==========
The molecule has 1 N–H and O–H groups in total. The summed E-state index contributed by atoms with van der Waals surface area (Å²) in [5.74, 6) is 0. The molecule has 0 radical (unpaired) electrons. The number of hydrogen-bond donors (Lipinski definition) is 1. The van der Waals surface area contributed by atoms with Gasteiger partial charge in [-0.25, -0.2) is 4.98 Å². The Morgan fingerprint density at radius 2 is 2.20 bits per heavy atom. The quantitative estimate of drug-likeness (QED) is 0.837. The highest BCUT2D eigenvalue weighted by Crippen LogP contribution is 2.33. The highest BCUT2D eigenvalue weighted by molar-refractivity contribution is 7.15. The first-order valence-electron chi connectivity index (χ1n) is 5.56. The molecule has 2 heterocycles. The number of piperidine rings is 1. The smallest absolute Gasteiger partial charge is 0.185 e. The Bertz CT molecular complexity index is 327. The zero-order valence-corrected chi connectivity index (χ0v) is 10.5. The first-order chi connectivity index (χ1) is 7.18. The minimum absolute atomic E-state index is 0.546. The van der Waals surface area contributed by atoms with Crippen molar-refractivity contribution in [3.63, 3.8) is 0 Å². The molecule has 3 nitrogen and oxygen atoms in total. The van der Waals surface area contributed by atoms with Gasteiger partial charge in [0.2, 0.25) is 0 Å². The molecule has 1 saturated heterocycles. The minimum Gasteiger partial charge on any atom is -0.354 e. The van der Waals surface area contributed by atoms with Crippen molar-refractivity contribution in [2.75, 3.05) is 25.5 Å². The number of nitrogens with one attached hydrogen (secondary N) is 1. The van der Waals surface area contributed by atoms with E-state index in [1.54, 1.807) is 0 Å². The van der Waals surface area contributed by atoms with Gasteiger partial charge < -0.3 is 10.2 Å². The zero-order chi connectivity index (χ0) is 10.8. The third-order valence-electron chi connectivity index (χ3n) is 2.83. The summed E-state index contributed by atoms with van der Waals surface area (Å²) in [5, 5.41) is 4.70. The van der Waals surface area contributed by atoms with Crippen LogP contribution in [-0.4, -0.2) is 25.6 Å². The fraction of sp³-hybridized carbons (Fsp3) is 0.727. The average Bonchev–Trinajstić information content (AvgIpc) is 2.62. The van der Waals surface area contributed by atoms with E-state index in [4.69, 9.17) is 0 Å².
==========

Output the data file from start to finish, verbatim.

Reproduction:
The molecule has 1 N–H and O–H groups in total. The summed E-state index contributed by atoms with van der Waals surface area (Å²) in [5.74, 6) is 0. The molecule has 0 radical (unpaired) electrons. The number of hydrogen-bond donors (Lipinski definition) is 1. The van der Waals surface area contributed by atoms with Gasteiger partial charge in [-0.25, -0.2) is 4.98 Å². The Morgan fingerprint density at radius 2 is 2.20 bits per heavy atom. The quantitative estimate of drug-likeness (QED) is 0.837. The highest BCUT2D eigenvalue weighted by Crippen LogP contribution is 2.33. The highest BCUT2D eigenvalue weighted by molar-refractivity contribution is 7.15. The first-order valence-electron chi connectivity index (χ1n) is 5.56. The molecule has 2 heterocycles. The number of piperidine rings is 1. The smallest absolute Gasteiger partial charge is 0.185 e. The Bertz CT molecular complexity index is 327. The zero-order valence-corrected chi connectivity index (χ0v) is 10.5. The first-order chi connectivity index (χ1) is 7.18. The minimum absolute atomic E-state index is 0.546. The van der Waals surface area contributed by atoms with Crippen molar-refractivity contribution in [3.63, 3.8) is 0 Å². The molecule has 3 nitrogen and oxygen atoms in total. The van der Waals surface area contributed by atoms with Gasteiger partial charge in [0.2, 0.25) is 0 Å². The molecule has 1 saturated heterocycles. The minimum Gasteiger partial charge on any atom is -0.354 e. The van der Waals surface area contributed by atoms with Crippen molar-refractivity contribution in [2.75, 3.05) is 25.5 Å². The number of nitrogens with one attached hydrogen (secondary N) is 1. The van der Waals surface area contributed by atoms with E-state index in [1.54, 1.807) is 0 Å². The van der Waals surface area contributed by atoms with Gasteiger partial charge < -0.3 is 10.2 Å². The zero-order chi connectivity index (χ0) is 10.8. The third-order valence-electron chi connectivity index (χ3n) is 2.83. The summed E-state index contributed by atoms with van der Waals surface area (Å²) in [5, 5.41) is 4.70. The van der Waals surface area contributed by atoms with Crippen LogP contribution in [-0.4, -0.2) is 25.6 Å². The fraction of sp³-hybridized carbons (Fsp3) is 0.727. The average Bonchev–Trinajstić information content (AvgIpc) is 2.62. The van der Waals surface area contributed by atoms with E-state index in [4.69, 9.17) is 0 Å².